Cold Case Hammarskjöld
A documentary that plays like a first-rate thriller hinging on key issues of the Cold War and African decolonization.
The idea of just walking away from a seemingly settled life is one that’s gotten a pretty good workout in both film and literature. The 2008 short story “Wakefield,” by American literary giant E.L. Doctorow, put a particularly funny and dark spin on the theme. One evening after a tough commute back from the city, New York suburbanite Harold Wakefield chases a raccoon that scurries up to the attic of his house’s standalone garage. Once secure that the pest is gone, Wakefield pauses. From the garage’s windows he can see inside his own house. His beautiful wife Diane (Jennifer Garner), with whom married life has soured; his twin daughters, who treat him as a stranger. Wakefield, on an impulse, decides to stay in the garage overnight. To see what happens, at least that what he thinks at first.
The screenwriter and director Robin Swicord, sticking pretty closely to the specifics of the story’s events, has made a smart, intriguing, sometimes provocative and often oddly moving picture of “Wakefield.” (The movie is dedicated to Doctorow, who died in 2015.)
Bryan Cranston plays the title role, and in the opening scenes, as he strides through Grand Central Station and dictates dark legal edicts and predictions into his iPhone, he exudes cold, buttoned-up authority. Once he’s set up camp in the garage attic, he becomes curious about their reaction to his disappearance, curious about the people Diane consults with—her mother, “the widow Babs” as Wakefield refers to her, and a younger, handsomer colleague of Wakefield’s are among them, and they both arouse his ire, which we infer he never kept well-hidden in his former domestic life anyway. But more than that, he’s cackling with glee over all the misanthropic bile he can cook up while looking at them. Referring to his former life as “a prison cell where the light is never turned out,” he lets his petty sadistic misanthropic thoughts run riot even as he scavenges the neighborhood dumpsters for food.
The premise sometimes feels like Melville’s Bartleby the Scrivener channeled through John Cheever. But Doctorow was not as despairing a writer as those other American masters. He was a progressive humanist, albeit an always tough-minded one. Swicord brings this perspective to bear on her cinematic vision of Doctorow’s story. When Wakefield is discovered by a couple of sweet-wide-eyed residents of the house next door—a learning center for differently-abled children, which, Wakefield boasts, he was all in favor of, but Diane expressed many not-in-my-backyard concerns about—the hardened viewer may roll his or her eyes in anticipation of the threatening teachable moment in which Wakefield rediscovers the joy of family. While his interactions with these two kids, played with great unaffected loveliness by Pippa Bennett-Warner and Isaac Leyva, do yield a share of magic moments, that’s not the epiphany to which the movie is headed.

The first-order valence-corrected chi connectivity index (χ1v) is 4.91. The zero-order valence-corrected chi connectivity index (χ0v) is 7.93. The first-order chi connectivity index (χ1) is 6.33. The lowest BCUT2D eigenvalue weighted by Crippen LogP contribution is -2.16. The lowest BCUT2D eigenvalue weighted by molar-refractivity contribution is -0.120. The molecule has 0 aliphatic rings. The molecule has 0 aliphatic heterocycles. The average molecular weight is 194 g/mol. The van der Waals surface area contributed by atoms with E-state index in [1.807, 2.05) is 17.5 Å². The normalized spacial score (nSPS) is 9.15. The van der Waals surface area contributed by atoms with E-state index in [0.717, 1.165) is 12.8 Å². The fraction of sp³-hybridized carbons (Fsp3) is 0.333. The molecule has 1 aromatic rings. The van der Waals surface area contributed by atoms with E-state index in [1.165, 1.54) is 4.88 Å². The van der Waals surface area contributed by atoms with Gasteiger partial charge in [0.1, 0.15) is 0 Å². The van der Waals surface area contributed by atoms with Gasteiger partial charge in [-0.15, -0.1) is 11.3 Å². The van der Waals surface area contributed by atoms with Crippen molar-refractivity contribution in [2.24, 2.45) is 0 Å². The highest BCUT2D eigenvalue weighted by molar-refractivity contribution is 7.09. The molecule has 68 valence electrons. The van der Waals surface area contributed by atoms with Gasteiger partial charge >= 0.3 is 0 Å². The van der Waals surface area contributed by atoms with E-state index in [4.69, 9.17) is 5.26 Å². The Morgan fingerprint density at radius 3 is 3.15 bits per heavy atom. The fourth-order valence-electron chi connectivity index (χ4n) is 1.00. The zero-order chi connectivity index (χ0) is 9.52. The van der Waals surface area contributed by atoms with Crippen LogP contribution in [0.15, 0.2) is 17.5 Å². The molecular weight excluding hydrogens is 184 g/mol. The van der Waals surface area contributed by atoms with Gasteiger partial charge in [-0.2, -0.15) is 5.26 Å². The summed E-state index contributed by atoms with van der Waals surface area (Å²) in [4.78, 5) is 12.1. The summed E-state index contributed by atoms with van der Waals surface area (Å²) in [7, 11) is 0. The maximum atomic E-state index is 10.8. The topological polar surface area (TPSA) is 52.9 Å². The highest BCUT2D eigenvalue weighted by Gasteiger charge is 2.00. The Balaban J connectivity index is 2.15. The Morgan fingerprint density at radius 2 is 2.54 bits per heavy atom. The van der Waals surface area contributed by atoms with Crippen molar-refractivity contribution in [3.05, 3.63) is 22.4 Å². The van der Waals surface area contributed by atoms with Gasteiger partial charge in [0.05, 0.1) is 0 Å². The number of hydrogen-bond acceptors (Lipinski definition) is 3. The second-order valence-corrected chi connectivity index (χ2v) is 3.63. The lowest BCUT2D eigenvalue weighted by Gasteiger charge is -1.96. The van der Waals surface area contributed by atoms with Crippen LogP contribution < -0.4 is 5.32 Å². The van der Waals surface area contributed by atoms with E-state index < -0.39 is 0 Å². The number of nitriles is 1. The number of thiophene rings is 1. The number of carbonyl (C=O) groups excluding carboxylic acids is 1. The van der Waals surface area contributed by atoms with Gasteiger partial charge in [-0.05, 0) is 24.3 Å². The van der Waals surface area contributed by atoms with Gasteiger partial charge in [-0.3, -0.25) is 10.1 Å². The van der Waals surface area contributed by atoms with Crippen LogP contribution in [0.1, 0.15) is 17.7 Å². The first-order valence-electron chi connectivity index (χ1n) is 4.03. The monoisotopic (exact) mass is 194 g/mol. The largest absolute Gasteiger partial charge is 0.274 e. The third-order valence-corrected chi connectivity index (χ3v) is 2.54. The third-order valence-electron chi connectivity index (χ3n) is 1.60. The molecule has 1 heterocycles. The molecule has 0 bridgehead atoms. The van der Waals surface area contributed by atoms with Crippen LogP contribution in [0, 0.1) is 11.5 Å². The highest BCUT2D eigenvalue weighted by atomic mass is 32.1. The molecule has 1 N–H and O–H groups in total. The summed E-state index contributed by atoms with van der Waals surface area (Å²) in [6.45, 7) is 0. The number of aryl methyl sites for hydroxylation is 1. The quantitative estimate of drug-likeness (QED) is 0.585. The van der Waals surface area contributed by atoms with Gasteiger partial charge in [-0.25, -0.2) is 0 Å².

Because Wakefield’s too twisted up for that. The sexual dynamic of his marriage, the dissembling with which he won his wife over, and other related factors make him unable to let go of his attachment even as he lets all his responsibilities go to hell. Once Wakefield is near full scary-looking derelict mode, the movie flashes back 15 years, to his courtship. And here it stumbles a bit, because while Jennifer Garner at 45 can still pretty plausibly play 30 or even 25, Bryan Cranston at 61 doesn’t do 45 very well, and I don’t think he’s supposed to be playing 45. I know this is the sort of objection brought up by folks that Alfred Hitchcock disdained as “plausibles,” but given that the movie is so well-crafted in other respects, the effect of no effect—aside from makeup making the actors look a little ruddier, there seems not to have been much effort put into de-aging—threw me out of the movie for a little while.
That aside, “Wakefield” is kind of a wonder. (Especially at a time when so many American indie films are steeped-to-drowning in the gestalt of the Millennial couch-sleeper.) The frankness of the key performances is consistent and sometimes startling. Even though half of her screen time consists of her being seen but not heard, Garner has a consistent crispness; her character is simultaneously transparent and slightly enigmatic. And master Cranston clearly recognizes the meal a role like Wakefield represents, and takes his time with it. He plays the part clean and plain, never nudging the audience for sympathy but making them want to ride shotgun with him on his lunatic journey.
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